I've never dared prune it too hard, except when excising a lot of diseased branches but perhaps I need to research how to do it well and see if that would make it better. To date, other than the disease season, I've only pruned it for shape, to reduce the branches that stuck out into the walkway.
I went out to Flats 2 & 3 in the early evening to get the separated calves back with their mothers. That meant separating the mothers from the rest of the mob, so they didn't all pile out into the lane. It wasn't too difficult, since those cows were standing near the fence, calling to their calves on the other side, so I ran some electric tape around them, creating a lane to the gateway. I needed to walk the four mothers I'd managed to gather together, up the lane to entice the calves to come along to the Flat 3 gateway, where they went out under a spring gate.
When 723 was feeding her calf, I noticed the hairless area around the hole in her right ear, indicating that she has only very recently lost her NAIT button tag.
Oh! Wrong tag number!
It doesn't really matter very much but I had meant 126's calf to have number 186 and Ellie 119's calf should have had 191, since most of her calves have had 1X1 numbers. I really thought I'd correctly identified them in the yards; obviously not.
The most important calf to correctly identify was Gina 142's son, because if we'd put a ring on his scrotum, he would have no future as a breeding bull and he's the only pedigree bull calf this year.
The only thing we've caught so far in our magpie trap is this possum.
It had to come home, to be enticed to crawl into one of the wooden live-capture traps, before it could be shot.
When we went up the road today to prepare to move the young mob to the Road Flat paddock, I noticed this new (to me) sedge plant growing in great clumps in the wet places on our side of the fence.
I believe it to be Carex vulpinoidea. My grass and sedge book does not identify it as an invasive species, only an opportunist along roadsides and in poor wet places.
The orchard trees are looking nice and the grass needs mowing.
Over on the northern edge of the designated area, there are four trees: a pine nut, a walnut, a pecan and a persimmon and all are thriving.
There's a moderate amount of fruit on most of the trees. This pear hasn't set so many before.
One of the plum trees.
I'd hoped the cattle would all be at the western end of the Over the Road paddock, ready to move, but they'd taken little notice of my earlier calls as I came along the road.
So I went back to the other end to lead them up and around the hillside.
Spot is looking bedraggled and stressed: she's on heat and they often don't eat much when in that state and put up with hours of mounting by others in the mob. It must all be very tiring.
They gradually came up the hill following my call and then Stephan met us from the other end and when they'd come around the top of the reserve, they sped down the hill past us.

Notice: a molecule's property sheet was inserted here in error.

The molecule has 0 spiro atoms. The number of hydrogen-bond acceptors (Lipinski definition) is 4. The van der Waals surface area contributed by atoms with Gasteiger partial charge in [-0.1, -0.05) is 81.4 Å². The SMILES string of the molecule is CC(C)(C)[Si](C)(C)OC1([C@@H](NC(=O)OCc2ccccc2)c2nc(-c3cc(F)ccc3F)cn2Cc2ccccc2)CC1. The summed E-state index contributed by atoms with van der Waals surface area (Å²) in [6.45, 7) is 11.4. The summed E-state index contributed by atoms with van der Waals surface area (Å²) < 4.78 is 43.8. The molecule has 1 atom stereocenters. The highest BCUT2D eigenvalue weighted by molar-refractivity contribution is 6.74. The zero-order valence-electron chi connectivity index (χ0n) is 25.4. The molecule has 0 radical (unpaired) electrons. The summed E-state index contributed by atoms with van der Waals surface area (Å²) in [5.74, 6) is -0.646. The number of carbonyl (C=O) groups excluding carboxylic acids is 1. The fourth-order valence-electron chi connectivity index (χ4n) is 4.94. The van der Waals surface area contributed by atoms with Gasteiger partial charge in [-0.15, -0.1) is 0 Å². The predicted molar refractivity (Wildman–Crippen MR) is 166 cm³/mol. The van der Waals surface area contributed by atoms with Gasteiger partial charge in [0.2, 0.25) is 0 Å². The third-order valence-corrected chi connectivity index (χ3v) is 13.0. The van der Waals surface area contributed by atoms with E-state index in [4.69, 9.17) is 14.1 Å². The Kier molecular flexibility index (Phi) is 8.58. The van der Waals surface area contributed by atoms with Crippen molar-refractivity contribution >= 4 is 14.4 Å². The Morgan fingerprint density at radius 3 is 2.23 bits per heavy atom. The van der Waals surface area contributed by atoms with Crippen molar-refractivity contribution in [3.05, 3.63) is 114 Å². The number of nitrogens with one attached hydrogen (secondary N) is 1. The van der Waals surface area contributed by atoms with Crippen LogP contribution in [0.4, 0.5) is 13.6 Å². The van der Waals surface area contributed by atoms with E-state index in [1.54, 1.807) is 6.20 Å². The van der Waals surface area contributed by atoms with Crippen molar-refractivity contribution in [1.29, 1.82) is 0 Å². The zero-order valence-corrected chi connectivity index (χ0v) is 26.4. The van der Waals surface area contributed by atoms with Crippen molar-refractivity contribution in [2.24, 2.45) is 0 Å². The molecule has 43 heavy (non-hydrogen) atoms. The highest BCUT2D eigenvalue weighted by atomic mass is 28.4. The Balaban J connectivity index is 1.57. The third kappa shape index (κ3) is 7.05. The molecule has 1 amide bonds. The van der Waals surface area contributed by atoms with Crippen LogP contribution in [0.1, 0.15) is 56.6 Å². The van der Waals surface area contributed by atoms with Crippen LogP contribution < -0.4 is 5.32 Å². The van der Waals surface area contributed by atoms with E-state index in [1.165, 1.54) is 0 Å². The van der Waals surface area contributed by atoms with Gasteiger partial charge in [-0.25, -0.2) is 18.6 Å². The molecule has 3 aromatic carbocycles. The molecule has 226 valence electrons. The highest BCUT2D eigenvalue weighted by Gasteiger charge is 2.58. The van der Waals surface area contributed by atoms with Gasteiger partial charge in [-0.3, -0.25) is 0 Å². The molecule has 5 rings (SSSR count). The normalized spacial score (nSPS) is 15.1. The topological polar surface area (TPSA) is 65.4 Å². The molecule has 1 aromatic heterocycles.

Then across the road...
...and into longer grass than they've seen for a few weeks. There's a lot of good feed between the Parsley Dropwort flower stems which are also still soft enough to eat.
Together we walked the mob of 15 cows and calves from the flats to the Middle Back, via Route 356, this afternoon. We saw lots of grass in there from the top of the hill last week, so it should keep them happy for many days.
Stephan checked the DoC200 trap box by the gate and found this deceased weasel. Those traps are fast and deadly to small creatures.
It is identifiable as a weasel because it has an entirely brown tail. Stoats' tails have black at the tip.
Stephan dropped me at the airport before 6am and went home to milk Zella.
I went to Auckland, it being a good sort of time to go and see some friends, see where Jill now resides, she having been moved from her old rest home room.
I travelled in to town by bus and train, and sitting on the train noticed a young woman on the platform as the train stopped. She got in to my carriage and sat down almost next to me: it was Matariki, Stella's best friend. Extraordinary. Later in the day, as Jude, Stella, Louie (truant) and I drove to visit Jill, I saw one of my lovely feminist friends on the corner of an intersection at which we had to stop. I spent the rest of the day looking out for other people I know!
Jill's new room is in a newly-built hospital-care block. The room is larger, lighter, much more pleasant than her old one and, most importantly, has a hoist set-up in the ceiling, for the days she forgets how to move, which are happening more frequently now. The staff seem less stressed, with fewer people to care for - or maybe they're all new and haven't yet been put-upon quite as much as those in the other building.
I think Jill at least vaguely knows who we are. Jude goes to see her every day, often with Stella. She seems quite settled, more comfortable and far less anxious than when I last saw her.